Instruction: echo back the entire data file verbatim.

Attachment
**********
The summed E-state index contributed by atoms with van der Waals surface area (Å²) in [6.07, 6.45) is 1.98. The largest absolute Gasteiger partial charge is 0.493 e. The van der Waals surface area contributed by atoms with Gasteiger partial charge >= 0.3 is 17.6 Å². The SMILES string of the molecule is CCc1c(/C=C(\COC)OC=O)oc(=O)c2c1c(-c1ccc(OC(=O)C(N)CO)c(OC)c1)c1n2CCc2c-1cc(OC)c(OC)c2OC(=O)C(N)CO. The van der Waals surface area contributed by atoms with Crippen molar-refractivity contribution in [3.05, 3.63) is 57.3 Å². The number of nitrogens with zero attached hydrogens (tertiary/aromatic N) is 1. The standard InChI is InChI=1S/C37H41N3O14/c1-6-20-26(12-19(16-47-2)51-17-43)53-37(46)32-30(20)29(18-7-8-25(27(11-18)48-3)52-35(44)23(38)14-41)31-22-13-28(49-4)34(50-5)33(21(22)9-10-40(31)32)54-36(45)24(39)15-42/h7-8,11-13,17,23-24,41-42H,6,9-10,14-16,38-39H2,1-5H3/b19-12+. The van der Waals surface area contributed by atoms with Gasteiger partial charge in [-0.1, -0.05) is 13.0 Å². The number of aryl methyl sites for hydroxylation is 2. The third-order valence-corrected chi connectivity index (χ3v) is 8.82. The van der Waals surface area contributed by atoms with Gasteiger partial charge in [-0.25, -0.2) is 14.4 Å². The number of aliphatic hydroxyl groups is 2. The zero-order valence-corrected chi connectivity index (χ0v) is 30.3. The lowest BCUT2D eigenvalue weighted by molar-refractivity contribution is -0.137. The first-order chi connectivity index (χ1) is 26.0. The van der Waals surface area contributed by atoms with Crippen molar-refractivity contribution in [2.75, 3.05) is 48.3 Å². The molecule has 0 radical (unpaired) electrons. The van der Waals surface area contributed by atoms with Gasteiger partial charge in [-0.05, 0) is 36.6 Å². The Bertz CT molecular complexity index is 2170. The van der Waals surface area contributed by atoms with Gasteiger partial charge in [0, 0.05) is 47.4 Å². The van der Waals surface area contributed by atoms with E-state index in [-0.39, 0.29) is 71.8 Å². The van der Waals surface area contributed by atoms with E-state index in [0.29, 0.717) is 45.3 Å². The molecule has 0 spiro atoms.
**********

The summed E-state index contributed by atoms with van der Waals surface area (Å²) in [6.07, 6.45) is 1.98. The largest absolute Gasteiger partial charge is 0.493 e. The van der Waals surface area contributed by atoms with Gasteiger partial charge >= 0.3 is 17.6 Å². The SMILES string of the molecule is CCc1c(/C=C(\COC)OC=O)oc(=O)c2c1c(-c1ccc(OC(=O)C(N)CO)c(OC)c1)c1n2CCc2c-1cc(OC)c(OC)c2OC(=O)C(N)CO. The van der Waals surface area contributed by atoms with Crippen molar-refractivity contribution in [3.05, 3.63) is 57.3 Å². The number of nitrogens with zero attached hydrogens (tertiary/aromatic N) is 1. The standard InChI is InChI=1S/C37H41N3O14/c1-6-20-26(12-19(16-47-2)51-17-43)53-37(46)32-30(20)29(18-7-8-25(27(11-18)48-3)52-35(44)23(38)14-41)31-22-13-28(49-4)34(50-5)33(21(22)9-10-40(31)32)54-36(45)24(39)15-42/h7-8,11-13,17,23-24,41-42H,6,9-10,14-16,38-39H2,1-5H3/b19-12+. The van der Waals surface area contributed by atoms with Gasteiger partial charge in [-0.1, -0.05) is 13.0 Å². The number of aryl methyl sites for hydroxylation is 2. The third-order valence-corrected chi connectivity index (χ3v) is 8.82. The van der Waals surface area contributed by atoms with Gasteiger partial charge in [-0.25, -0.2) is 14.4 Å². The number of aliphatic hydroxyl groups is 2. The zero-order valence-corrected chi connectivity index (χ0v) is 30.3. The lowest BCUT2D eigenvalue weighted by molar-refractivity contribution is -0.137. The first-order chi connectivity index (χ1) is 26.0. The van der Waals surface area contributed by atoms with Crippen molar-refractivity contribution in [2.75, 3.05) is 48.3 Å². The molecule has 0 radical (unpaired) electrons. The van der Waals surface area contributed by atoms with Gasteiger partial charge in [-0.05, 0) is 36.6 Å². The Bertz CT molecular complexity index is 2170. The van der Waals surface area contributed by atoms with Gasteiger partial charge in [0, 0.05) is 47.4 Å². The van der Waals surface area contributed by atoms with E-state index in [-0.39, 0.29) is 71.8 Å². The van der Waals surface area contributed by atoms with E-state index in [0.29, 0.717) is 45.3 Å². The molecule has 0 spiro atoms.